Film Academy Museum, Yet to Open, Reveals Inaugural Exhibitions

Posted December 4, 2018 11:43 p.m. EST

LOS ANGELES — When the long-awaited Academy Museum of Motion Pictures opens next year, it will offer a mix of scholarship and sparkle as it tries to appeal to two discordant audiences: moviedom’s elite and the tourist masses.

Kerry Brougher, the museum’s director, announced his programming strategy Tuesday. The $388 million institution — its opening now pushed back to late 2019 — expects to attract in the vicinity of 1 million visitors annually. It is next to the Los Angeles County Museum of Art and features a theater inside a spherical building designed by Renzo Piano that has been likened to the Death Star. (Piano prefers to think of it as a “soap bubble.”)

Anchoring the six-floor Academy Museum will be a 30,000-square-foot exhibition tracing the artistic and scientific history of cinema from a filmmaker’s perspective, starting in the late 1800s in France, and including an array of movie installations. Galleries will focus on early female directors, international silent film, Soviet cinema, the Hollywood studio system and Indian independent film, among other topics.

Brougher said that he wanted the sprawling history exhibition to take an international and “revisionist” approach and pay particular attention to diversity — a topic that has roiled the predominantly white and male movie industry since 2015, when the #OscarsSoWhite social media outcry began. Rita Moreno, for instance, will stand beside Fred Astaire as an incomparable screen dancer, and Marilyn Monroe will share icon status with pioneering Mexican actress Dolores del Río.

The museum, founded by the Academy of Motion Picture Arts and Sciences, the organization behind the Oscars, will also feature substantial temporary exhibitions, starting with a retrospective on Hayao Miyazaki, the Japanese animation titan behind films like “Spirited Away” (2001) and “The Wind Rises” (2013).

“I wanted to open with something unexpected to establish this as a global museum,” Brougher said by phone, referring to the Miyazaki showcase, which will be mounted in collaboration with Studio Ghibli, which Miyazaki co-founded in Tokyo.

Another exhibition focused on inclusion, “Regeneration: Black Cinema 1900-1970,” will replace the Miyazaki show in 2020. The scholarly project will “reveal the important and underrecognized contribution of African-American filmmakers in the development of the American cinema,” Brougher said.

On Tuesday, “Regeneration” received the Sotheby’s Prize, an award of $250,000 designed to encourage museums to explore overlooked or underrepresented areas of art history. In a statement, Allan Schwartzman, a Sotheby’s chairman and executive vice president, predicted that the black cinema exhibition would “rewrite our understanding of the history of film.”

Serious-minded offerings will undoubtedly please the academy, which did not want its museum to be a tourist-pandering collection of memorabilia. One of the academy’s stated goals for the institution is to “ensure film’s legacy as the great art form of our time.”

But getting tourists in the door — admission hasn’t been set — will take some sugar, as any seasoned museum director will tell you. To that end, Brougher, who previously served as interim director and chief curator at the Smithsonian’s Hirshhorn Museum and Sculpture Garden, will sprinkle the Academy Museum with offerings more likely to appeal to casual sightseers.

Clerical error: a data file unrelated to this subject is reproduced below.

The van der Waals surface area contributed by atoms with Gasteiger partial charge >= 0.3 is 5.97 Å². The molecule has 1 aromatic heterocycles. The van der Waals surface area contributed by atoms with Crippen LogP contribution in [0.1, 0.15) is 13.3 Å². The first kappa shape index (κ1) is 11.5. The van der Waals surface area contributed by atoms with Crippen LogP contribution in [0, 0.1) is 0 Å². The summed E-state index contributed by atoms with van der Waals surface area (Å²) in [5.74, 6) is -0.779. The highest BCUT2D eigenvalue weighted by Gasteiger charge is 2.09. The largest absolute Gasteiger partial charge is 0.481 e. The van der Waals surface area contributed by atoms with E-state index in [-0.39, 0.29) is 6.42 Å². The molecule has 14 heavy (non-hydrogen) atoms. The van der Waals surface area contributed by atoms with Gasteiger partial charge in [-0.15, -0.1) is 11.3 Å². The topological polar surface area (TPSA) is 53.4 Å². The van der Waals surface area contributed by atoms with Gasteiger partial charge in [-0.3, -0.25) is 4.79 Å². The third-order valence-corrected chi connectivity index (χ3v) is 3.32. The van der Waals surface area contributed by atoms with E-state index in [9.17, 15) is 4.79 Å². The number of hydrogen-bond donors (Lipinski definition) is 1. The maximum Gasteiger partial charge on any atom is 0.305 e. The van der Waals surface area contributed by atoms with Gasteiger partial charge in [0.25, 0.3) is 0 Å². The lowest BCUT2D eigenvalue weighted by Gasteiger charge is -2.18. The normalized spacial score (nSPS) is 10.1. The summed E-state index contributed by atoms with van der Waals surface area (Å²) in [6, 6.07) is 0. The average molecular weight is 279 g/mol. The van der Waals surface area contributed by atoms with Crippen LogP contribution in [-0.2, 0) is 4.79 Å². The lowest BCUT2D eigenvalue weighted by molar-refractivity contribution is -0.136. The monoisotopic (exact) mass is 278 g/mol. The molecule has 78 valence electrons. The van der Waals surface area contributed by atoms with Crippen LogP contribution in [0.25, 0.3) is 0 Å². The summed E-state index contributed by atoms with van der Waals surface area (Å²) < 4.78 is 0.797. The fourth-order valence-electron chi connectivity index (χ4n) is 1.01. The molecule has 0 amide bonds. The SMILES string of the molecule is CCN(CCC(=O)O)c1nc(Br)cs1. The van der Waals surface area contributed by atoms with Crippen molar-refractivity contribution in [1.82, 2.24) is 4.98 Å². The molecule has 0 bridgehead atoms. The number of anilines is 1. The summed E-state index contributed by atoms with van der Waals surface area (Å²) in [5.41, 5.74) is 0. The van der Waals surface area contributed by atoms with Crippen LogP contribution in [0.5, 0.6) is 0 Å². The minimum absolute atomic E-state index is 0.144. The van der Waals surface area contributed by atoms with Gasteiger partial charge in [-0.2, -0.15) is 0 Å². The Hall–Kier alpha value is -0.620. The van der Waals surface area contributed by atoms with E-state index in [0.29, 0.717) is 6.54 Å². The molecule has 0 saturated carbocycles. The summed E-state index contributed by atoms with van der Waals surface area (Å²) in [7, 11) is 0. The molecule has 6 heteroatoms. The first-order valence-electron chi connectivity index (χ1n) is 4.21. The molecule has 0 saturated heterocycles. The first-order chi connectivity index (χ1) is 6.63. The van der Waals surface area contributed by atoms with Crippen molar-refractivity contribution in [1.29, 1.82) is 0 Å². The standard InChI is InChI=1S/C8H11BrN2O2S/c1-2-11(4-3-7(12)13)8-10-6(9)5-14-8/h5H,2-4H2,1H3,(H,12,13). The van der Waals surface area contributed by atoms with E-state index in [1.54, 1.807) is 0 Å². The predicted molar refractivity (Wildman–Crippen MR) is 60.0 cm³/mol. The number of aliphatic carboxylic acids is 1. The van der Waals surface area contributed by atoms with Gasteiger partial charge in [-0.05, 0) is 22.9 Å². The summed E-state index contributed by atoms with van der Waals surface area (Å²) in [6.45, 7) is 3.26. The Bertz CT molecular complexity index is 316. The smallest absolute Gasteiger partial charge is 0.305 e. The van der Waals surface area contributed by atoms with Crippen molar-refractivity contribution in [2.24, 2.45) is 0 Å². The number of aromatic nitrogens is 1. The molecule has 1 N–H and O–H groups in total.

One of the surviving pairs of ruby slippers from “The Wizard of Oz,” for instance, will be in the Spielberg Family Gallery, in the lobby. On view elsewhere: the typewriter used to write “Psycho,” and the doors to Rick’s Café Américain from “Casablanca.”

The Academy Museum will also offer a high-tech attraction and photo stop called “the Oscars experience.” (Start preparing your acceptance speech.) One gallery will place visitors inside the mind-bending stargate corridor sequence from Stanley Kubrick’s “2001: A Space Odyssey.” Public programs will include daily film screenings, including Saturday matinees for children, and splashy events in the orb building’s David Geffen Theater, which can accommodate a 60-piece orchestra onstage. The motion picture academy will have local competition. The Los Angeles County Museum has its own film program and has hosted popular movie-related exhibitions like one on filmmaker Tim Burton. Well-established local organizations like American Cinematheque already coordinate public screenings of significant art films. And construction has begun near downtown Los Angeles on the Lucas Museum of Narrative Art, which will house items collected by George Lucas, including 20th-century American illustrations, comic books, costumes, storyboards, stage sets and other archival material from “Star Wars” and other movies. The Lucas Museum, shaped like a “Star Wars” vessel, and its surrounding campus will cost an estimated $1 billion.

But the motion picture academy — its collection includes 190,000 film and video assets and 61,000 posters — has wanted its own museum for decades. Steered by its determined chief executive, Dawn Hudson, it has pushed through recent setbacks that have included sparring architects, a ballooning budget (the museum was originally expected to cost around $250 million) and an opening date delayed by two years because of construction difficulties.

For four years now, Brougher has been the director of a museum that does not exist. The museum announced in April that its doors would open in the middle of next year. But Brougher said that a few more months were needed to install exhibitions and test interactive features.

Unveiling his programming plans nonetheless represents a step forward. “It’s a thrill to finally be able to talk about all the various things this museum can be,” he said. “I’ve been holding it in for so long.”